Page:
Despite the fact I’m sweating lavender, I open the bottle for a few more drops. And at this moment, the car screeches to a halt followed by thud and impact. I pull my neck out trying to catch the lavender oil bottle which has been jolted from my hands.

Everyone in the car is checking their most valuable possession to make sure it’s okay. Mom is checking her lipstick. Dad is patting his Cal Bears fall football schedule. Katherine is checking her face and boobs. And I’m grieving my last drops of lavender which are now a part of the floor mat.

I don’t know whose fault the accident was. I was too busy trying not to be car sick at the time to notice.

The Bosnian guy who slammed into us is nice and concerned. But his wife sickens me. She’s so busy protecting her own ass from possible litigation, she can’t see my suffering. Here I am with an empty lavender bottle and a stiff neck and she’s blithely saying “at least everyone is okay.” Then she tries to imply that my stiff neck and lost lavender are the result of my own negligence because I wasn’t wearing my seat belt. But I was. Jesus, whatever happened to humanity and compassion? My neck feels pretty much better. So feeling fairly certain I won’t be able to sue her for making me an invalid, I can pretend to have lost movement of my entire lower body whenever she looks at me.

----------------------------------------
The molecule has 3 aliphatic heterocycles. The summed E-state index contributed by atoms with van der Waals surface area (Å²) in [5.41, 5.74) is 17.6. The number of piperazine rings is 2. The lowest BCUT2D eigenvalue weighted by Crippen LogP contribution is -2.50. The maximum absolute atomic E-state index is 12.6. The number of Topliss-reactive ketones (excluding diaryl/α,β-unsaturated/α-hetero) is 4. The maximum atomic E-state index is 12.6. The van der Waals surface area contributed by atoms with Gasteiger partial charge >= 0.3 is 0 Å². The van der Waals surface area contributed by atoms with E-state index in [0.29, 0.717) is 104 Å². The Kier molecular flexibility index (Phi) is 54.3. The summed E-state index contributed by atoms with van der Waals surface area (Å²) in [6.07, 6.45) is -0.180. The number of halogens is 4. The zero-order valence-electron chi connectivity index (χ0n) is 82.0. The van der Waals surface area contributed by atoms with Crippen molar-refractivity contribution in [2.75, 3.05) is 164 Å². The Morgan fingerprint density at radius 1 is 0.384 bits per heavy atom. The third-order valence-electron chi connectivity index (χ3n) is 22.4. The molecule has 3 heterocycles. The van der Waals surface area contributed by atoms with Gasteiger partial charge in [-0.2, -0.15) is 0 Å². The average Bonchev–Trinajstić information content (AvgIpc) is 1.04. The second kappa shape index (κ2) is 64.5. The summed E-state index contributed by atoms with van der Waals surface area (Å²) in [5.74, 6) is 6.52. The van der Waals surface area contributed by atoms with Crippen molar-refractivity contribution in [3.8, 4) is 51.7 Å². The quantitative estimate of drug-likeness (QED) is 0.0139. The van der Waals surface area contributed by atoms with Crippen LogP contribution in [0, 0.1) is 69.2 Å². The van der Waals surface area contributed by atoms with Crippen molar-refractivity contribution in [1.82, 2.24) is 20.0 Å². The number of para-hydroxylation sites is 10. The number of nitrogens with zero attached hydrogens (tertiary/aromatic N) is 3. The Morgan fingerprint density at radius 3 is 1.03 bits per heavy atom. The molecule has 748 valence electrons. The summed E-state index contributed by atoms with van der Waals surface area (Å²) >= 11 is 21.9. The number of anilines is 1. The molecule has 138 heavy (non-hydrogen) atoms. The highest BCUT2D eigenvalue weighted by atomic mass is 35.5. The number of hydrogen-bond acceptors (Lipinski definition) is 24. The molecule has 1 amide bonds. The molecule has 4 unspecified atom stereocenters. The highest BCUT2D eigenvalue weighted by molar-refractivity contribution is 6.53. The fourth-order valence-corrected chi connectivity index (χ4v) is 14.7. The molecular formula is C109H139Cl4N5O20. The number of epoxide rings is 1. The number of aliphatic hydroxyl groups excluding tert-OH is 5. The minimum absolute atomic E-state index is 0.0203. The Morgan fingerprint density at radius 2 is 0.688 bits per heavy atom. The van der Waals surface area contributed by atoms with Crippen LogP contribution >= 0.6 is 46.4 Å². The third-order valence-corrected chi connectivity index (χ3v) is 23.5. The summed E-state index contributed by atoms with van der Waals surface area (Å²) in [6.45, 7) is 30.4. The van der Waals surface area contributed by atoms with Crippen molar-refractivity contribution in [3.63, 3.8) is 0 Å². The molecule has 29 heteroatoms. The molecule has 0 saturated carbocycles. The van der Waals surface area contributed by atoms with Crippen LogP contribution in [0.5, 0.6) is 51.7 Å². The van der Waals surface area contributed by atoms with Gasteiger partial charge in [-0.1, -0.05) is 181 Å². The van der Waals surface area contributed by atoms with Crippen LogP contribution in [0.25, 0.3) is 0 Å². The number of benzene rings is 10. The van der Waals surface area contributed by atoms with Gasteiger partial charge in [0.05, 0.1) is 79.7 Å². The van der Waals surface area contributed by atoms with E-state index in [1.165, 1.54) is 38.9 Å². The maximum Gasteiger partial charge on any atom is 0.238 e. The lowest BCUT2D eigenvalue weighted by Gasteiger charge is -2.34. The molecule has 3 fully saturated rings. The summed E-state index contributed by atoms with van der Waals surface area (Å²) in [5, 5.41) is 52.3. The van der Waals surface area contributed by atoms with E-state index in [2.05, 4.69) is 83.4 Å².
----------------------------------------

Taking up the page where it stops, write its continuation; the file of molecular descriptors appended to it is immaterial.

We take care of the business and continue to the ferry, knowing deep in our souls that we’re screwed. The feeling is confirmed when we turn a corner, expecting to see the harbor ahead and being faced with a long narrow highway of bumper to bumper cars, all waiting to get on the 25 car ferry.

Judging by our count, we’ll have to wait for two more ferries to get on. The third ferry today departs at 6:30PM. It’s 11;30 AM and the perfect storm has just converged.

Rage short circuits my brain. I’m quiet, but I know sparks are flying all over the car. I want to destroy everyone responsible for this. Starting with the guy with the cold sore guy back at the hotel. Do we have time to drive back, torture him thoroughly and still catch the later 4;30 ferry from Starigrad? The thought makes me carsick. My neck hurts. This is all THEIR fault. Everyone elses. Nobody appreciates me. I’m an idiot. I should never have listened to dad and the guy with the cold sore. I’ll probably GET a cold sore. I’ll need lavender for that cold sore I’m going to get and now I’m out. And mom and dad and Katherine are breathing what little is left of MY scented air! It’s so typically thoughtless. We’re stuck here in the car. For six hours. But nobody stops to think that maybe I NEED that air? Jeez, do I have to actually sit here for 6 hours with these barbarians? Katherine sighs. I glare at her and she sighs again. A big sigh. That’s unnecessary waste of my scented air. MOM! Katherine is pigging my air. Like they care. They’ve always liked Katherine better than me. Why? Why am I forced to endure being stuck on the tip of this godforsaken island, with nothing to do except check out some goddamn lavender fields?

2 Responses

  1. I really enjoyed your account of the visit to Hvar. I visited in 2008, stayed in the old town and really enjoyed it.

  2. Thanks, Andrew. Hvar is bliss, unless you’re trying to get to the other end of the island to catch a boat.